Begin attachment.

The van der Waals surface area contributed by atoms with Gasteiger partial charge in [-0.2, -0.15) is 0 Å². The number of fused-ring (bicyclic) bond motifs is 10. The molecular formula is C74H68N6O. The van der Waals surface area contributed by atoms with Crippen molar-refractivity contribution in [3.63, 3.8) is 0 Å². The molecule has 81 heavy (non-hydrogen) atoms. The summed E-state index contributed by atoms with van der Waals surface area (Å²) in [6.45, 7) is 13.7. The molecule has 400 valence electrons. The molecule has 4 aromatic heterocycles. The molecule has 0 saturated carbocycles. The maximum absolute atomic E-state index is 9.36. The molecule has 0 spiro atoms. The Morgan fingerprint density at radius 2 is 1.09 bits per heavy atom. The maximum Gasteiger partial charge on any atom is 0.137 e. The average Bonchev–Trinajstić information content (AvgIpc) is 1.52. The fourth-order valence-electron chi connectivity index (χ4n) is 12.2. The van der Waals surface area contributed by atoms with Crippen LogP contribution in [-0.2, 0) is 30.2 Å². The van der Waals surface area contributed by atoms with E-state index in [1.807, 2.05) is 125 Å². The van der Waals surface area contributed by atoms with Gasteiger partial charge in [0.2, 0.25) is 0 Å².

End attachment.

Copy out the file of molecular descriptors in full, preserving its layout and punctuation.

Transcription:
The van der Waals surface area contributed by atoms with Gasteiger partial charge in [-0.2, -0.15) is 0 Å². The number of fused-ring (bicyclic) bond motifs is 10. The molecular formula is C74H68N6O. The van der Waals surface area contributed by atoms with Crippen molar-refractivity contribution in [3.63, 3.8) is 0 Å². The molecule has 81 heavy (non-hydrogen) atoms. The summed E-state index contributed by atoms with van der Waals surface area (Å²) in [6.45, 7) is 13.7. The molecule has 400 valence electrons. The molecule has 4 aromatic heterocycles. The molecule has 0 saturated carbocycles. The maximum absolute atomic E-state index is 9.36. The molecule has 0 spiro atoms. The Morgan fingerprint density at radius 2 is 1.09 bits per heavy atom. The maximum Gasteiger partial charge on any atom is 0.137 e. The average Bonchev–Trinajstić information content (AvgIpc) is 1.52. The fourth-order valence-electron chi connectivity index (χ4n) is 12.2. The van der Waals surface area contributed by atoms with Crippen LogP contribution in [-0.2, 0) is 30.2 Å². The van der Waals surface area contributed by atoms with E-state index in [1.807, 2.05) is 125 Å². The van der Waals surface area contributed by atoms with Gasteiger partial charge in [0.2, 0.25) is 0 Å².